[ExI] reading vs hearing

Lee Corbin lcorbin at rawbw.com
Thu May 21 06:25:40 UTC 2009

spike wrote:

> This brings up an important question I have been pondering.  During the last
> couple years, I intentionally avoided the noise copy of everything in the
> news.  Now I take all my news by reading only.  In some cases I read hard
> copy (newspapers and magazines), the great majority of the time internet
> soft copy, but no TV, no radio, no podcast, no noise copy of any kind.  I
> did this with the pre-election debates: read the transcripts the next day.
> My reasoning is that I am a fast reader, and have excellent reading
> comprehension and retention.  Sound channel, not so much.  My attention
> wanders when using that slow medium.  With reading, I control the speed.
> With noise, the speaker does.

I listen to a fair number of books on tape
or DVD and often have to hit rewind because
something went by too fast. Yes, sometimes
my mind wandered, as you say, but those
are the uninteresting cases.

What is happening in the cases of interest
is that what is said sparks a train of
thought which, had I been reading instead,
would have been handled easily---noticing
where I was in the page, I would just
pause reading.

Often those "trains of thoughts", tangencies,
are the most productive thing I get out of
either reading or listening to or talking
to people. (We understand ourselves best:
I've had a huge number of my best insights
while telling somebody about something!)

How can people listening at a thousand or
two words a minute have time to reflect
on it? Clearly we need to distinguish more
carefully just what we are trying to do
when we listen, watch, or read. Perhaps
it's a function of the *kind* of information
we're after.

Sometimes when fixing dinner, say, and I'm
listening to a history book, I've come
away with the impression that certain things
made a deeper impression on me than if I
had been reading. Maybe the tone of voice
of the speaker is the cause, if, for example,
he was describing some appalling incident from
long ago.

Overall, naturally, I think that everyone will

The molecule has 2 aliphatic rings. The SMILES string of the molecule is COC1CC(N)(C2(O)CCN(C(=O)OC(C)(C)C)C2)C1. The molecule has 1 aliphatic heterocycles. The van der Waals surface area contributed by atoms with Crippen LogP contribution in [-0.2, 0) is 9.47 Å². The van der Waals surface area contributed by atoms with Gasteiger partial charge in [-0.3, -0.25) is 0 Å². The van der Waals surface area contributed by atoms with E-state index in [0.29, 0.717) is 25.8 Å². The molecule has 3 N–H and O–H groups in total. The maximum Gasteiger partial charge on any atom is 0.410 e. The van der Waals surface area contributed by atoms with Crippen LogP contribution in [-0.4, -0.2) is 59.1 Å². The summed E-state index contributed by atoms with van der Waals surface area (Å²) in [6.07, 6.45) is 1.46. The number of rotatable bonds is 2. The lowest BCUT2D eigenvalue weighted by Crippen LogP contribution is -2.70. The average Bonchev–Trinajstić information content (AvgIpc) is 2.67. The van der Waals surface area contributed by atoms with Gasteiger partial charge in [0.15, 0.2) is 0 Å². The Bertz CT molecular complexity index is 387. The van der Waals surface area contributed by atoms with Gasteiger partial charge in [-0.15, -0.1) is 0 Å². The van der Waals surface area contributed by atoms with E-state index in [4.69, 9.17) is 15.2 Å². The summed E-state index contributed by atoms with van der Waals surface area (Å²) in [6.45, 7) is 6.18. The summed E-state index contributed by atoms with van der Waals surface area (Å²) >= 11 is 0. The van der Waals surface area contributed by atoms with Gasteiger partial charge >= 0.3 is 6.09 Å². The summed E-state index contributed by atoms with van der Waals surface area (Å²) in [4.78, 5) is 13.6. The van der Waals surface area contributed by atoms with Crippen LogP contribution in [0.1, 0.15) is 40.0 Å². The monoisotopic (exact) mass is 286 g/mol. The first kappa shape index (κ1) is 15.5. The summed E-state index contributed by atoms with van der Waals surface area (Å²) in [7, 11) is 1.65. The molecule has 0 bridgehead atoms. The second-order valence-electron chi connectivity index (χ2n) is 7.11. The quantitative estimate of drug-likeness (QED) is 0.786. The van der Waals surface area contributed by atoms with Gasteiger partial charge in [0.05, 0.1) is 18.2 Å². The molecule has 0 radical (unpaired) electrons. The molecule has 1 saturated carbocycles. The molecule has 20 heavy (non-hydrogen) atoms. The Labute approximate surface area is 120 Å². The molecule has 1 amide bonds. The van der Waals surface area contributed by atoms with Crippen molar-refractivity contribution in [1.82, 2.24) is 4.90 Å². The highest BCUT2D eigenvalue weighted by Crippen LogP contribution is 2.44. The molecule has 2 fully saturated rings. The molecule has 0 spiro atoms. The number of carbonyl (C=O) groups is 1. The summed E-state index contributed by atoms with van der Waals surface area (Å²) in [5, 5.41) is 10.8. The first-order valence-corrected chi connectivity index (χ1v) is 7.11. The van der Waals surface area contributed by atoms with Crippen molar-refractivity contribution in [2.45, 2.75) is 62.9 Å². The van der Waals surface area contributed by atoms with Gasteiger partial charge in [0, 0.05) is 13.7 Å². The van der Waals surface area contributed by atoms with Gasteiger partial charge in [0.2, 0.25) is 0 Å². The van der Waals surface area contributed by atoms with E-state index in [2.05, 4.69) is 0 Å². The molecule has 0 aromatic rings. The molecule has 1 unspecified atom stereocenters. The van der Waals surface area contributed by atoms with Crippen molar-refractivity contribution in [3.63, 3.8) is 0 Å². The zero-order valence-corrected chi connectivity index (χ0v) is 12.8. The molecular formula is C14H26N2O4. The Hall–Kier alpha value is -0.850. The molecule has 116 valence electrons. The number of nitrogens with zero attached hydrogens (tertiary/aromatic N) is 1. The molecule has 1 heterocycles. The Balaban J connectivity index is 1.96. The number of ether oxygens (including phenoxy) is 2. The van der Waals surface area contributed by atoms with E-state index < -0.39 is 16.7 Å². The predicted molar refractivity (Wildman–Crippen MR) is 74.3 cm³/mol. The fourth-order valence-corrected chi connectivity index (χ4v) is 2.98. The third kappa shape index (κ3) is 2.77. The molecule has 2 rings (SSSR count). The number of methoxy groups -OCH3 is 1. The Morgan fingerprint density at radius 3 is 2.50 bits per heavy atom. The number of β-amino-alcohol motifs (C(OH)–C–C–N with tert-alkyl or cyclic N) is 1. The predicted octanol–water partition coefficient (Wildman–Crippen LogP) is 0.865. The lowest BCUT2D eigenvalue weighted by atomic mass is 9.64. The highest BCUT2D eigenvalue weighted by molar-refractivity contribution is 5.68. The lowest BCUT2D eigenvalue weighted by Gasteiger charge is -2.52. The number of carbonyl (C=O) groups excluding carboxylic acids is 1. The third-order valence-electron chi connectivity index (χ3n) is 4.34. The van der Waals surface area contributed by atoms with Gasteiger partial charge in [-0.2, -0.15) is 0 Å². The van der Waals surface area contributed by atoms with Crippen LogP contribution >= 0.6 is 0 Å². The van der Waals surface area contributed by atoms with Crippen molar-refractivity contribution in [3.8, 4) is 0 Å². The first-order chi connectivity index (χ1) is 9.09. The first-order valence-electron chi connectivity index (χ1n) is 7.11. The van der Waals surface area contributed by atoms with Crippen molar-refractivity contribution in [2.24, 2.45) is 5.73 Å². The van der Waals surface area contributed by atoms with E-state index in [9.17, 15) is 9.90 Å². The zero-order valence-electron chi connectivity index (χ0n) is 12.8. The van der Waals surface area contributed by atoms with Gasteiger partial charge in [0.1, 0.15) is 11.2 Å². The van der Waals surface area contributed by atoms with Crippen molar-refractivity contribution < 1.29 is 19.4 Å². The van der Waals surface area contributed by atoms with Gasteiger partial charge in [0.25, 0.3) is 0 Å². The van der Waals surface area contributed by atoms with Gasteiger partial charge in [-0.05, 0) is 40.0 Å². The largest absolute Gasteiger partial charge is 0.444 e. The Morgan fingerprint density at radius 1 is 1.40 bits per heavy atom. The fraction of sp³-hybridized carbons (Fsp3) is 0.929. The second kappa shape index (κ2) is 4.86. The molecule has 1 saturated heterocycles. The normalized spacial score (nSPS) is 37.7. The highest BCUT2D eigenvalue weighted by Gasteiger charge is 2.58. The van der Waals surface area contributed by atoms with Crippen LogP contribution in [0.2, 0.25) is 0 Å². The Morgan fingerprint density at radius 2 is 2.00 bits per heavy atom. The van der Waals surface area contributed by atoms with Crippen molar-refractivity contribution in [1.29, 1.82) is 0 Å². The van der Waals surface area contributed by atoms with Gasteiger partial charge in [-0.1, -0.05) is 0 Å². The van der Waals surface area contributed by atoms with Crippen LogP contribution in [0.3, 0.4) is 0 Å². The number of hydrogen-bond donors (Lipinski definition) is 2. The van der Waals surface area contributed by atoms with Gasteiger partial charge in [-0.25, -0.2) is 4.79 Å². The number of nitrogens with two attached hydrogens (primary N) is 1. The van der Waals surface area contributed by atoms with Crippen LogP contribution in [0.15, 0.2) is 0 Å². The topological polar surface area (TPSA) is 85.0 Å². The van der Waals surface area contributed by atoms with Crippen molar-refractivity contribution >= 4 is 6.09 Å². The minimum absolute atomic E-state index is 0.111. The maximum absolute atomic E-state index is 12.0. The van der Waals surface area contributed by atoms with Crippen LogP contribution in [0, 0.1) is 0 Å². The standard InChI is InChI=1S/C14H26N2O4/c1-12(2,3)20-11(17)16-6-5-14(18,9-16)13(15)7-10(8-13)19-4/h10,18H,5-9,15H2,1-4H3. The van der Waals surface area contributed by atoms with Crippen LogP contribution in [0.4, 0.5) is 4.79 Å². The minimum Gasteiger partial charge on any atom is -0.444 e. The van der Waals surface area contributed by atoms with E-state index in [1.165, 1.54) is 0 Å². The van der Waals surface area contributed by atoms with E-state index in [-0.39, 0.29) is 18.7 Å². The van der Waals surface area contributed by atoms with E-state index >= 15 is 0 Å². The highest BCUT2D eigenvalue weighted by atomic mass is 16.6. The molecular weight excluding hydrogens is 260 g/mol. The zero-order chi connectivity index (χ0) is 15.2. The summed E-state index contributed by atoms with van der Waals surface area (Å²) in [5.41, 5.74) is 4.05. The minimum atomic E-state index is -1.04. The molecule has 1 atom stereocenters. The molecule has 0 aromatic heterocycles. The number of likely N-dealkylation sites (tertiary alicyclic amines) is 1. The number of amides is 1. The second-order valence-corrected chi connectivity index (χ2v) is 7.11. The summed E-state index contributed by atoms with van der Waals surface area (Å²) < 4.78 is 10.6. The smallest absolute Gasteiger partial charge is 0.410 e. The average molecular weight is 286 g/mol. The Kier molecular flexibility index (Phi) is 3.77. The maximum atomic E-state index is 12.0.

agree that reading has almost all the advantages,
which accentuates the tragedy of blindness.

> Experiment: take a big diverse group, divide it equally, give all the same
> info, but one subgroup gets only soft or hard copy, the other gets only
> noise copy.  Do they come away with the same message?  If different, how?
> Why?  

Wouldn't it be great to run your own university
lavishly, and be able to assign the psychology
department to pursuing various of your brainstorms?

Okay, a conjecture: those merely listening
will devote more emotional processing time
to what is heard (or images seen, for that
matter), than those reading. Of course,
that's pretty easy to say: I refer people
to one of P.J. Manney's posts a year or two
back in which she described the great chapter
entitled "Typographic America" in the book
"Amusing Ourselves to Death" by Neil Postman.

The thesis is that by watching at listening,
educated Americans now are in effect a lot
dumber and less rational than were educated
Americans a century ago when print was king,
although Postman reserves most of his scorn
for images (TV) as opposed to audio (radio).


> Now, let the original group divide itself as it wishes, to get either text
> or sound, not both.  Now do the two groups get the same message?  Your
> answers may explain a lot.
> spike

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